I was called "Dick" or "Dickie" until I got to high school (1968). There was kidding about it, but not in a major way. Still I ended having people call me "Richard". Then as a sophomore a girl took me aside and said that "Richard" sounded way too formal. She suggested "Rich" or "Rick" instead.
Other names with the same connotation include Peter and Johnson. A "polite" word often used is member. Out of curiosity, I checked with the Ngram viewer:
interactive Ngram viewer (note that it is normally case-sensitive)
It turned out that "his johnson" was just crowding "his peter" at the bottom, so I left it out. My concept about Peter was wrong. I had thought it had been the popular substitute term, and that the graph would show the word peter fall as dick rose. (Sheesh! 😱 I know how that sounds, but I don't know how else to say it.)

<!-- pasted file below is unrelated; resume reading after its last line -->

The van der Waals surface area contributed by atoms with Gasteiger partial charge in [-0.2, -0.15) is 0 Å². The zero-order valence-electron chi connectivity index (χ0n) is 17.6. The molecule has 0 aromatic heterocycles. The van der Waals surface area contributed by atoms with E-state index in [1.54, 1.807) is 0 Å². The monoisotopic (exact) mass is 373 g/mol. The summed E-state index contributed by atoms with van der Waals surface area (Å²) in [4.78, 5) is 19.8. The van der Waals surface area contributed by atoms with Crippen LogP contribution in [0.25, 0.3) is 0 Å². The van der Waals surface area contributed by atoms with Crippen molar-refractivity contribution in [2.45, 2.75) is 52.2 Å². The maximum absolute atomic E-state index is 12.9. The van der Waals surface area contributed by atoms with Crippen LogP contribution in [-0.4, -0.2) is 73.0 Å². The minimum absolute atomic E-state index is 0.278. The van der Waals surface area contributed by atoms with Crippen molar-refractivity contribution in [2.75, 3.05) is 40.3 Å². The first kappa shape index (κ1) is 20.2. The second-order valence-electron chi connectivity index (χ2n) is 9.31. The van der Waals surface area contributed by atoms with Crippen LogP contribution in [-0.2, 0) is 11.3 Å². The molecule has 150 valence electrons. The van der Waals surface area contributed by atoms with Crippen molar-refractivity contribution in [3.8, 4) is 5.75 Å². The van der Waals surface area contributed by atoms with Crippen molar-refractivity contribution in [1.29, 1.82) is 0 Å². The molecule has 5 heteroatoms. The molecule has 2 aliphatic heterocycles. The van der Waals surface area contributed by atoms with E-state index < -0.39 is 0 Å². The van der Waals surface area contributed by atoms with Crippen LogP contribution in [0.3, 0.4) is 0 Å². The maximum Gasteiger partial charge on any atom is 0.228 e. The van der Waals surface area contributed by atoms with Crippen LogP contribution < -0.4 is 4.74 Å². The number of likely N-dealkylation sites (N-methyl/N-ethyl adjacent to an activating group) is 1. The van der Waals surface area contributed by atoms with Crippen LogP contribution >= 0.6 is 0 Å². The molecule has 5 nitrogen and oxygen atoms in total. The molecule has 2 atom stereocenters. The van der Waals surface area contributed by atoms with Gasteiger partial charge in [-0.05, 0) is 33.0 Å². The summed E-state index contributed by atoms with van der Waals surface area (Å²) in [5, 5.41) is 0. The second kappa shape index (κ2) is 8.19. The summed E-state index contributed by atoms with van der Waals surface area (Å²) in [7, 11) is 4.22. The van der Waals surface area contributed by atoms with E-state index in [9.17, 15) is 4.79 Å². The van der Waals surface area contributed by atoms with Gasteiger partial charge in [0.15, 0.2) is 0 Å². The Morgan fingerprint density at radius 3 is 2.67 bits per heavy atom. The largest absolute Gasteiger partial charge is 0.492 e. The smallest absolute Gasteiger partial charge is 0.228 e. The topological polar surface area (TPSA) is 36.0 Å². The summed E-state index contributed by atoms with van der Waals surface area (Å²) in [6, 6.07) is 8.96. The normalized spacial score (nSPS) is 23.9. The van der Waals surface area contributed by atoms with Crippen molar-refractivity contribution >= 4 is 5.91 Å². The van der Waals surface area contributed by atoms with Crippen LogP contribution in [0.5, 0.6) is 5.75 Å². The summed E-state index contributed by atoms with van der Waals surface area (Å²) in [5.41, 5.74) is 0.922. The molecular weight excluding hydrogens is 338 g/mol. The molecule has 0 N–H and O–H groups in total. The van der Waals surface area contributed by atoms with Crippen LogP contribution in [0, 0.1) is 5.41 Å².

After posting, it occurred to me that I should have included "his manhood", as the OP originally did. You can check for yourself via the link below the image. It turns out that in 2008, its usage fell between "his dick" and "his penis". But from 1820 on, it dominated "his penis" and did not fall below until about 1950. I'm not replacing the original plot, though, because "his manhood" has other common meanings, such as, "upon reaching his manhood". I suspect it was that context which allowed it to dominate the plot for so long.
Yeah, avoid using the name "Dick". "Rich" and "Rick" are both great.